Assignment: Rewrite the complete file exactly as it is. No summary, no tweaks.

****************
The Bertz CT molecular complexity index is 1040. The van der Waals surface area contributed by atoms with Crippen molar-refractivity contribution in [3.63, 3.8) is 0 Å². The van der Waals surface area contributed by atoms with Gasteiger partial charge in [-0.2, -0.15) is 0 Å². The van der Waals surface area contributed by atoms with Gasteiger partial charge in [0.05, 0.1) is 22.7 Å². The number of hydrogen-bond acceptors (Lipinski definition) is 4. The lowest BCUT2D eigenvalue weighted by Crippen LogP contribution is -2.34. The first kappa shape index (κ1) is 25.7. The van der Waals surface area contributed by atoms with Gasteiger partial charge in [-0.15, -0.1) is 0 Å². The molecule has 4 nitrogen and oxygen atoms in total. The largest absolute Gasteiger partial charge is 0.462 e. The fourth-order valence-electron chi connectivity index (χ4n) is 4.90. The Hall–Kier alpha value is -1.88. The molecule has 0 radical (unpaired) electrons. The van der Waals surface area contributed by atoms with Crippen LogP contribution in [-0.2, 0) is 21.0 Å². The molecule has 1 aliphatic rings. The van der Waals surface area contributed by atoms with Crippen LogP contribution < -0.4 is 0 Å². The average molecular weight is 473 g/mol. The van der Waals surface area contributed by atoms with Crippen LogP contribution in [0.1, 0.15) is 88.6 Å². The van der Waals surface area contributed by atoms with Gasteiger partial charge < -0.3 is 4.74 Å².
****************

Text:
The Bertz CT molecular complexity index is 1040. The van der Waals surface area contributed by atoms with Crippen molar-refractivity contribution in [3.63, 3.8) is 0 Å². The van der Waals surface area contributed by atoms with Gasteiger partial charge in [-0.2, -0.15) is 0 Å². The van der Waals surface area contributed by atoms with Gasteiger partial charge in [0.05, 0.1) is 22.7 Å². The number of hydrogen-bond acceptors (Lipinski definition) is 4. The lowest BCUT2D eigenvalue weighted by Crippen LogP contribution is -2.34. The first kappa shape index (κ1) is 25.7. The van der Waals surface area contributed by atoms with Gasteiger partial charge in [-0.15, -0.1) is 0 Å². The molecule has 4 nitrogen and oxygen atoms in total. The largest absolute Gasteiger partial charge is 0.462 e. The fourth-order valence-electron chi connectivity index (χ4n) is 4.90. The Hall–Kier alpha value is -1.88. The molecule has 0 radical (unpaired) electrons. The van der Waals surface area contributed by atoms with Crippen LogP contribution in [-0.2, 0) is 21.0 Å². The molecule has 1 aliphatic rings. The van der Waals surface area contributed by atoms with Crippen LogP contribution < -0.4 is 0 Å². The average molecular weight is 473 g/mol. The van der Waals surface area contributed by atoms with Crippen LogP contribution in [0.1, 0.15) is 88.6 Å². The van der Waals surface area contributed by atoms with Gasteiger partial charge < -0.3 is 4.74 Å².